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Sacred Sites and the Colonial Encounter: A History of Meaning and Memory in Ghana Hardcover – May 14, 2002


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Product Details

  • Hardcover: 224 pages
  • Publisher: Indiana University Press (May 14, 2002)
  • Language: English
  • ISBN-10: 025334073X
  • ISBN-13: 978-0253340733
  • Product Dimensions: 0.8 x 6.4 x 9.5 inches
  • Shipping Weight: 1 pounds
  • Average Customer Review: 3.0 out of 5 stars  See all reviews (2 customer reviews)
  • Amazon Best Sellers Rank: #5,706,397 in Books (See Top 100 in Books)

Editorial Reviews

Review

"This scholarly study explores the wide-ranging political and religious ramifications of German and British colonial rule over the Ewe-speaking Anlo people in southern Togo and southeastern Ghana. German Pietists from the Bremen Mission dominated the region from the mid 19th century until ousted by the British during WW I. The Germans translated the Bible into Ewe and, by applying their own völkisch (volkisch) notions to the natives, disrupted the long-term spiritual affinity between the Ewe-speaking and Akan-speaking communities in the Anlo polity. Moreover, by appropriating the town of Notsie, they desecrated the home of Mawu, the chief Anlo diety. Ewe-Anlos were told to abandon primitive customs like burying their dead under their houses and retaining faith in magic and fetishes and to take up European culture and religion if they ever hoped to become civilized. Adoption of European practices, however, rarely guaranteed acceptance. Instead, colonial pressure resulted in frustration, passive resistance, and, sometimes, open rebellion. Through it all, Greene notes, old meanings and sacred sites were not forgotten. Retained in bits and pieces, they now constitute the very foundation upon which the new is made sensible. Includes maps and photographs; highly recommended for all levels and collections. —W. W. Reinhardt, Randolp" —Macon College, 2003jan CHOICE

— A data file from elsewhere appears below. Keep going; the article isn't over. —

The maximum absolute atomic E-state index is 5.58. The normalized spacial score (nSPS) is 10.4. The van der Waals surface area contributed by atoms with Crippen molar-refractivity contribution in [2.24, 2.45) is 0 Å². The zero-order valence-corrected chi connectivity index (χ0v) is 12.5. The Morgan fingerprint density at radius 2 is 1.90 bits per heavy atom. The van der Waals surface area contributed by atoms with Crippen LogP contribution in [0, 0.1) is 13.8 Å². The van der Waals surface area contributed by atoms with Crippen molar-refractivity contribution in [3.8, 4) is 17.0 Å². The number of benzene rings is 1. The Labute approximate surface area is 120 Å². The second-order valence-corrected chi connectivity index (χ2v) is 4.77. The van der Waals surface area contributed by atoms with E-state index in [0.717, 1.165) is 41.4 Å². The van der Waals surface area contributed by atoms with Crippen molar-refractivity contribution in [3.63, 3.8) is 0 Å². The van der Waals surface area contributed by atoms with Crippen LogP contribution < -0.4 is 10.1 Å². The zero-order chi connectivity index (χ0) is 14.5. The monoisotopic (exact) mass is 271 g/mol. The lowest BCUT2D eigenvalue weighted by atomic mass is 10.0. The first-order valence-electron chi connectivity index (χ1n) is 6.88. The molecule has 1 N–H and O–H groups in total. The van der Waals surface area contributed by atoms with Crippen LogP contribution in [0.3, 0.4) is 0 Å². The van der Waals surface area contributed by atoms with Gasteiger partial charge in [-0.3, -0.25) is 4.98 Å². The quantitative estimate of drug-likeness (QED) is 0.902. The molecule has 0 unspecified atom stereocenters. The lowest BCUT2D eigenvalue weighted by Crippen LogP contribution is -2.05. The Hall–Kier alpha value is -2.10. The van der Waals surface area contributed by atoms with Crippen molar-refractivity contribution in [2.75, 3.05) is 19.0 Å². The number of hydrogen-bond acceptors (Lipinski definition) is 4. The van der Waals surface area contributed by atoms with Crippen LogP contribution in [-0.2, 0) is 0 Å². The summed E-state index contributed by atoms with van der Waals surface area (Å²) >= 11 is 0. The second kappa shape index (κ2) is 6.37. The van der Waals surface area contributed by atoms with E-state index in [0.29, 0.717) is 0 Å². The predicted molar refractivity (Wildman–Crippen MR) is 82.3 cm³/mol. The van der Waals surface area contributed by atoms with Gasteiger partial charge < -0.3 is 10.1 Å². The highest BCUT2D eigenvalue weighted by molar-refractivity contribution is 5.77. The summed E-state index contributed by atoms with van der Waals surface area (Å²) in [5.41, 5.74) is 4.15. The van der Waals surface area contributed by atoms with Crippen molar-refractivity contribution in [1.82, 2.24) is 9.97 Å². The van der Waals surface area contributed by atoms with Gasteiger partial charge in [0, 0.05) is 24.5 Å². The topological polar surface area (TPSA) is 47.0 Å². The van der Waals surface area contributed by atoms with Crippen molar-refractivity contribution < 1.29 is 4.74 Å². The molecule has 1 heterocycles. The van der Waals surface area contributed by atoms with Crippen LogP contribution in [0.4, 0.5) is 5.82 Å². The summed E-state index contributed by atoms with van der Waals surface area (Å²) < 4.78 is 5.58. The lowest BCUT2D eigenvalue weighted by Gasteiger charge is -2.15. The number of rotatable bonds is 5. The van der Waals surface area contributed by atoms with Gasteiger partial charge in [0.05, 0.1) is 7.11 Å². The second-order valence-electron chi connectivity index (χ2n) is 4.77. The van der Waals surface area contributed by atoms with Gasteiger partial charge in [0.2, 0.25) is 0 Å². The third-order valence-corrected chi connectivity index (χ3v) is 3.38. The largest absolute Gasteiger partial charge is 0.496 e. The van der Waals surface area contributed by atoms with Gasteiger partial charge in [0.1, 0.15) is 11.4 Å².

(Macon College, 2003jan CHOICE)

About the Author

Sandra E. Greene is Associate Professor of African History at Cornell University. She is author of Gender, Ethnicity, and Social Change on the Upper Slave Coast: A History of the Anlo-Ewe and is working on a book on religion in the Atlantic slave trade. She is past-president of the African Studies Association.


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Most Helpful Customer Reviews

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A nice piece about Anlo Ewe sacred sites, their meaning and memory. Contains few inaccuracies though.
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0 of 2 people found the following review helpful By Energy48 on October 14, 2010
Format: Paperback
This book is very misleading and greatly distorts the Ewe people's history. To give an example, it speaks of Akwamu people originated from Notsie same as the Ewe people. This is patently false. The Akwamu are part of the Akan people and have no relationship whatsoever with Ewes.

Also the books says there was no Ewe identity before the German Breman mission arrived in 1847. This is so misleading. The Ewes are one continuum (separated by dialect) who spread from the Volta Region of Ghana, includes the people of Togo and Dahomey all the way to Western Nigeria. This has always been the case and it is astonishing the author failed to grasp such basic understanding of the Ewe people and proceeds to put out such distorted and misleading information about a people's history into the public domain.
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